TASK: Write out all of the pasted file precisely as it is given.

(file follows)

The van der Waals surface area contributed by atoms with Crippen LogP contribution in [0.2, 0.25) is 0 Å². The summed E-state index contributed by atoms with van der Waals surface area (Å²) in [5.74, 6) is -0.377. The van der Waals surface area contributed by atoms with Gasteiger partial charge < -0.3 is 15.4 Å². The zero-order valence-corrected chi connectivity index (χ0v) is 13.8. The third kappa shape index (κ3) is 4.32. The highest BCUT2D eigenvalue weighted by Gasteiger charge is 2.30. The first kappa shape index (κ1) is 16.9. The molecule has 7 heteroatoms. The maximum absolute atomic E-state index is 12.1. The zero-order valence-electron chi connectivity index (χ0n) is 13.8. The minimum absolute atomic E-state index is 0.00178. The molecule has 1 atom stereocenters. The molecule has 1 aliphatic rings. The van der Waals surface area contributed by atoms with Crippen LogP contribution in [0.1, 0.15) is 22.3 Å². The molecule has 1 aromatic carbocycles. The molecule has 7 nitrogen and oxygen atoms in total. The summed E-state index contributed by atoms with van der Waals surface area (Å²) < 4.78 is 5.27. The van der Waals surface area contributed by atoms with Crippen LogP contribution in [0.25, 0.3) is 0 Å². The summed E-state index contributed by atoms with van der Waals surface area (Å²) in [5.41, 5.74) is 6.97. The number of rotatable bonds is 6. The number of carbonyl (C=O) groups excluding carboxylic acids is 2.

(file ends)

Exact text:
The van der Waals surface area contributed by atoms with Crippen LogP contribution in [0.2, 0.25) is 0 Å². The summed E-state index contributed by atoms with van der Waals surface area (Å²) in [5.74, 6) is -0.377. The van der Waals surface area contributed by atoms with Gasteiger partial charge < -0.3 is 15.4 Å². The zero-order valence-corrected chi connectivity index (χ0v) is 13.8. The third kappa shape index (κ3) is 4.32. The highest BCUT2D eigenvalue weighted by Gasteiger charge is 2.30. The first kappa shape index (κ1) is 16.9. The molecule has 7 heteroatoms. The maximum absolute atomic E-state index is 12.1. The zero-order valence-electron chi connectivity index (χ0n) is 13.8. The minimum absolute atomic E-state index is 0.00178. The molecule has 1 atom stereocenters. The molecule has 1 aliphatic rings. The van der Waals surface area contributed by atoms with Crippen LogP contribution in [0.1, 0.15) is 22.3 Å². The molecule has 1 aromatic carbocycles. The molecule has 7 nitrogen and oxygen atoms in total. The summed E-state index contributed by atoms with van der Waals surface area (Å²) < 4.78 is 5.27. The van der Waals surface area contributed by atoms with Crippen LogP contribution in [0.25, 0.3) is 0 Å². The summed E-state index contributed by atoms with van der Waals surface area (Å²) in [5.41, 5.74) is 6.97. The number of rotatable bonds is 6. The number of carbonyl (C=O) groups excluding carboxylic acids is 2.